Colorado Ranger Horses
The Colorado Rangerbred was named for its Colorado High Plains origin. Despite appearances, the Rangerbred is not a type of Appaloosa. It has its own unique heritage. However, many Rangerbreds are double-registered with the Appaloosa Horse Clubs of both the United States and Canada. There is a one in ten chance that an Appaloosa is a "Lost" Rangerbred.
The Rangerhorse was bred for cow savvy and performance capabilities.
The Colorado Ranger Horse Association has no color preference. Some of CRHA registered horses display Appaloosa Characteristics and coloration and some do not. Color is a fickle jade. It is merely pigment in the skin. It cannot be ridden. Fads fade. Bloodlines endure.
To meet registration requirements, a horses lineage must trace directly to the foundation sires: Patches #1Z and/or Max #2Z. Patches (a direct descendant of Leopard & Linden Tree-horses given to Ulysses S. Grant by the Sultan Abdul Hamid of Turkey) was purchased from the Whipple Ranch. Max (a son of the renown Waldron Leopard) came from the Governor Oliver Shoup ranch at Colorado Springs.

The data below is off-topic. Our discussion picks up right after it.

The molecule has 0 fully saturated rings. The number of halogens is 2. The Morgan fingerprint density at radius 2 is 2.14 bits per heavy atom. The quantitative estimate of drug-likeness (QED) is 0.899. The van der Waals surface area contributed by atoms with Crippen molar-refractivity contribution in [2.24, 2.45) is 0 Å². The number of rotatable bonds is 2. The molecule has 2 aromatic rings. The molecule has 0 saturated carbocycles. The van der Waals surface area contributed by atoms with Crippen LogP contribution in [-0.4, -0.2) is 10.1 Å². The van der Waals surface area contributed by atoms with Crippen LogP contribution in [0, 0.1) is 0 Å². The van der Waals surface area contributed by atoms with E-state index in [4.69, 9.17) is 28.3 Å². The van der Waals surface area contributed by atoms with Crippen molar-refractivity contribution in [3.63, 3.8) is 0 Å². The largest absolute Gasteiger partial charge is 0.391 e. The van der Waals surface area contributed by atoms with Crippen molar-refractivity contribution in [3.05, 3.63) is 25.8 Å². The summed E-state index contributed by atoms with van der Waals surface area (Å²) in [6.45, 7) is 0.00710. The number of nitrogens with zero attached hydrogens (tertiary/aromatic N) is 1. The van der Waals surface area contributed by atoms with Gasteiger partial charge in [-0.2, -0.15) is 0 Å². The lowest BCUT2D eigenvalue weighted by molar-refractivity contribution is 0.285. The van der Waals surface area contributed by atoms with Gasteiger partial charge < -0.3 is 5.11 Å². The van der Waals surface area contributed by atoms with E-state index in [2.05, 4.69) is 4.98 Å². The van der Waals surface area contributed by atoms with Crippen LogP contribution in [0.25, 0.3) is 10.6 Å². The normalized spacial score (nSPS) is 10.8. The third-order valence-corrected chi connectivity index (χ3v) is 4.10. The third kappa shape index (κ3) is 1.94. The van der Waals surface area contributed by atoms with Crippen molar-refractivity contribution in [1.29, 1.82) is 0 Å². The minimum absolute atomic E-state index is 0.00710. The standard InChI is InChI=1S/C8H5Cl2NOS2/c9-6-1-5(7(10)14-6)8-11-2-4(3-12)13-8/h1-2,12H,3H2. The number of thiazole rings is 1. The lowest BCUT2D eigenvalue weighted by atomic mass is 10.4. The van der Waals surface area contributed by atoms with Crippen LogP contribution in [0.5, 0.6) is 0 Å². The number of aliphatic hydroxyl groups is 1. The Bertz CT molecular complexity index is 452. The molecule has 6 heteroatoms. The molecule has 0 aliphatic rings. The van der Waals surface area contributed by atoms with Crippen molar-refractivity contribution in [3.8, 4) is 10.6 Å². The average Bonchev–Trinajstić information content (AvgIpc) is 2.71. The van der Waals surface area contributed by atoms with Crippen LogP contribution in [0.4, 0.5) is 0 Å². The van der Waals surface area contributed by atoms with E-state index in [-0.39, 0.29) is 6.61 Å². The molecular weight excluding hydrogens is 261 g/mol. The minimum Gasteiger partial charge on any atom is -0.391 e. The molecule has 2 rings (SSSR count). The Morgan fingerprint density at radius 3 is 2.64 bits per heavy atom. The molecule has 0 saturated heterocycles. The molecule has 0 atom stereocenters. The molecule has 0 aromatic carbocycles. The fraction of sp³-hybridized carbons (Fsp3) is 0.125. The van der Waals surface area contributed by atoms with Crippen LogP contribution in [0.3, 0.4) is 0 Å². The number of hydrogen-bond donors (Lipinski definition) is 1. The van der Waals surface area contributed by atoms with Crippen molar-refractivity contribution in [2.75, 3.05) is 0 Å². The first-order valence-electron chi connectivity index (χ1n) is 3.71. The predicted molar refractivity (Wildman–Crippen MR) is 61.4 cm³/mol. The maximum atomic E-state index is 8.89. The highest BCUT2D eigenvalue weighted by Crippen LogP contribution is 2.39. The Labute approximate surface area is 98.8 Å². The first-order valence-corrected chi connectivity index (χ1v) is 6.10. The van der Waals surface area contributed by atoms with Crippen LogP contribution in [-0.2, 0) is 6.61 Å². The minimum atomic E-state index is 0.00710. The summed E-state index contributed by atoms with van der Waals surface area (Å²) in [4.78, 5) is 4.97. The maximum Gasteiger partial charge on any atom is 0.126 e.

This fine breed was developed by Mike Ruby, who kept meticulous records on every offspring he bred. These records include foaling dates, coat patterns and complete pedigrees. The ledgers (handwritten) that Ruby made are still in existence today and all CRHA horses are still recorded by hand in these ledgers. Modern files are also kept.
One of the great triumphs that came to Mike Ruby during his colorful lifetime was the personal invitation extended to him in 1934 by the National Western Stock Show Commission in Denver to bring a pair of his Colorado Ranger Stallions to the National Western for exhibition in the Coliseum. The horses chosen (Leopard and Fox) created a distinct sensation and caught the approving eye of the Colorado State University faculty members who urged the adoption of the name, Colorado Rangers - Colorado horses bred under range conditions. Thus the breed was officially named.
Ruby founded the CRHA in 1935 with charter in 1938 and was its first president until his death (death came to Mike Ruby one cold November while gathering horses).
The passing of Mr. Ruby was not the passing of the Ranger Horse. The Association is alive and well today and registering horses with the blood of Patches and Max in their lineage.
The Home office has moved many times over the past 50 plus years. The CRHA is now officed in Pennsylvania. Annually the CRHA holds a National Show and moves its location for the convenience of its members. During the weekend event the members not only enjoy a two day show with almost 70 classes, but they can attend the National membership meeting, the Banquet and the CRHA auction. Besides these activities, the members enjoy just plain good camaraderie. The CRHA is a family of members who enjoy their horses and the company of other Rangerbred people. This week-end event is not only a Show but a family reunion of sorts.
Kentucky Horse Park, 4089 Iron Works Pike, Lexington, KY 40511